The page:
When starting a practice, it is especially important to have trustworthy and reliable staff, including clerical staff (ie billers, receptionists) and professional staff (ie other chiropractors, chiropractic assistants). Prior to hiring these individuals, it is important to check all references and ensure that those individuals are a good fit with the practice as these individuals will have access to the practice’s confidential information and will have direct contact with the patients of the practice. Employment agreements must also be drafted (or independent contractor agreements if applicable) for these individuals as well. Furthermore, when hiring staff, chiropractors need to consider obtaining health insurance, workers compensation insurance, unemployment insurance, disability insurance, and of course malpractice insurance. In order to further protect the practice, it is recommended that all practices have a comprehensive employee manual in place that clearly articulates expectations, as well as the practice’s policies including consequences for violating these policies.
There are many healthcare rules and regulations that a chiropractor is expected to comply with-HIPAA, Stark and Anti-Kickback to name a few. Due to recent initiatives by Medicare, the Office of Inspector General, Medicaid, the Office of the Medicaid Inspective and Third Party Payors to uncover fraud, waste and abuse in the healthcare system, it is inevitable that almost all chiropractors will be involved in an audit in the future. In order to decrease the chance of audit and mitigate and potential audit results, it is advisable that all practices implement a compliance plan. These compliance plans outline reasonable standards and procedures that the practice should comply with that are in compliance with the myriad of healthcare rules and regulations. For instance, the practice should have appropriate HIPAA policies in place, as well as other safeguards to ensure against inappropriate relationships and billing practices. Before implementing a compliance plan, chiropractors should consult with legal counsel regarding steps the practice should take to ensure compliance.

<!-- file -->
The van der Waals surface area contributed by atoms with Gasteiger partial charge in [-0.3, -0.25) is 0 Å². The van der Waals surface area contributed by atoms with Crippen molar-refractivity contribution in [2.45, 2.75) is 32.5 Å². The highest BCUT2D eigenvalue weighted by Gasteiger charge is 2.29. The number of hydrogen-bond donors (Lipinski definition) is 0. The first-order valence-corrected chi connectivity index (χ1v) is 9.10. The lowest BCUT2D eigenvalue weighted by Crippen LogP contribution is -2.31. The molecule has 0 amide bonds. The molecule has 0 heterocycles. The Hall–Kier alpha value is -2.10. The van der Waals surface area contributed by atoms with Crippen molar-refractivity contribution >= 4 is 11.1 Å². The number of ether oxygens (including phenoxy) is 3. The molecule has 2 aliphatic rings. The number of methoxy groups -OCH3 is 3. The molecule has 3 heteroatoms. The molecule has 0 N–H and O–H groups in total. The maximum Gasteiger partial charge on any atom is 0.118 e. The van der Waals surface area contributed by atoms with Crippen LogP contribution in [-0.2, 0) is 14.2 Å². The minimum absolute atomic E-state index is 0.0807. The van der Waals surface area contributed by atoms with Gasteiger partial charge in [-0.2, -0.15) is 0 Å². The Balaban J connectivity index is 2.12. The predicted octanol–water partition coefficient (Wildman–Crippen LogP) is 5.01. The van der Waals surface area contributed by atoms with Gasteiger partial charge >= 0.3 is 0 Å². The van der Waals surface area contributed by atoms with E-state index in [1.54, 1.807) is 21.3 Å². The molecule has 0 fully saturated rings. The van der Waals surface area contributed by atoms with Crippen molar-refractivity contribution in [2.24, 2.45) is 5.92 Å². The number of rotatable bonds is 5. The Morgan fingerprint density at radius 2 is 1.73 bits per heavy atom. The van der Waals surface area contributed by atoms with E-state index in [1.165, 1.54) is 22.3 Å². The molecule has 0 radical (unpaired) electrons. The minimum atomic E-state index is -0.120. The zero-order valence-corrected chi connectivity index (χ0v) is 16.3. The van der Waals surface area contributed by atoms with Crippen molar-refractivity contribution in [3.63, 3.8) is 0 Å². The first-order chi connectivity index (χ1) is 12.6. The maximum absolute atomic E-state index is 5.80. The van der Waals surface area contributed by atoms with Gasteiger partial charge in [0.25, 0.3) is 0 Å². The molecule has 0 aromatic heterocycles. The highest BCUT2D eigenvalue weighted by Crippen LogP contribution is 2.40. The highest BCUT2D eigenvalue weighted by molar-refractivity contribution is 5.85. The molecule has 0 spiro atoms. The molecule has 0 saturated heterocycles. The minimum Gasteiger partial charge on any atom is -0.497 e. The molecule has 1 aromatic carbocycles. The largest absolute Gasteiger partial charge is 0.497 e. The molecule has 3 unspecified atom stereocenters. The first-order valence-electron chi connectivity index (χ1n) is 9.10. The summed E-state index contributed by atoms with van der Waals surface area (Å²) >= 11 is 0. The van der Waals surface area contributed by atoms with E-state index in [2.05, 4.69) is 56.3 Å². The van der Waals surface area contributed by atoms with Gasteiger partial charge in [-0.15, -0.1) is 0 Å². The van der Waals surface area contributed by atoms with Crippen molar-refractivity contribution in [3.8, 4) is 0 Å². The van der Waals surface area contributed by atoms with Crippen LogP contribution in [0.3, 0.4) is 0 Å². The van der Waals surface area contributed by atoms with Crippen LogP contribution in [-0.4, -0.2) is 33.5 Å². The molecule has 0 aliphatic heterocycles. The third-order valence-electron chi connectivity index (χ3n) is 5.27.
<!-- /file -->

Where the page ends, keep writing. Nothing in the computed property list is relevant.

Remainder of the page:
Staring a practice can be very exciting, however, it is a big task as there are many issues that need to be taken into account. To that end, it is in the best interest of the chiropractor to retain a team of professionals specializing in health care – attorneys, accountants, IT professionals, etc. – to assure that the new practice has limited exposure and increased profitability. Opening a chiropractic practice takes time, and it is advisable for chiropractors to begin planning in advance. If you should have any questions with regard to opening a chiropractic practice, please contact Mathew J. Levy, Esq. at (516) 627-7000 or MLevy@weisszarett.com.
About the Authors:
Mathew J. Levy, Esq. is a Principal of Weiss Zarett Brofman Sonnenklar & Levy, PC. Mr. Levy is nationally recognized as having extensive experience representing healthcare clients in transactional and regulatory matters. Mr. Levy has particular expertise in advising health care clients with respect to contract issues, business transactions, practice formation, regulatory compliance, mergers & acquisitions, professional discipline, criminal law, healthcare fraud & billing fraud, insurance carrier audits, litigation & arbitration, and asset protection-estate planning. You can reach Mathew Levy at 516-627-7000 or email@example.com.
Stacey Lipitz Marder is an associate at Weiss Zarett Brofman Sonnenklar & Levy, PC with experience representing chiropractors in connection with transactional and regulatory matters including the formation and structure of business entities, negotiating and drafting contracts and commercial real estate leases, stock and asset acquisitions and general corporate counseling. Ms. Marder also has experience advising healthcare clients on a wide range of regulatory issues including Stark, the Anti-Kickback Statute, fraud and abuse regulations, HIPAA, reimbursement and licensing matters.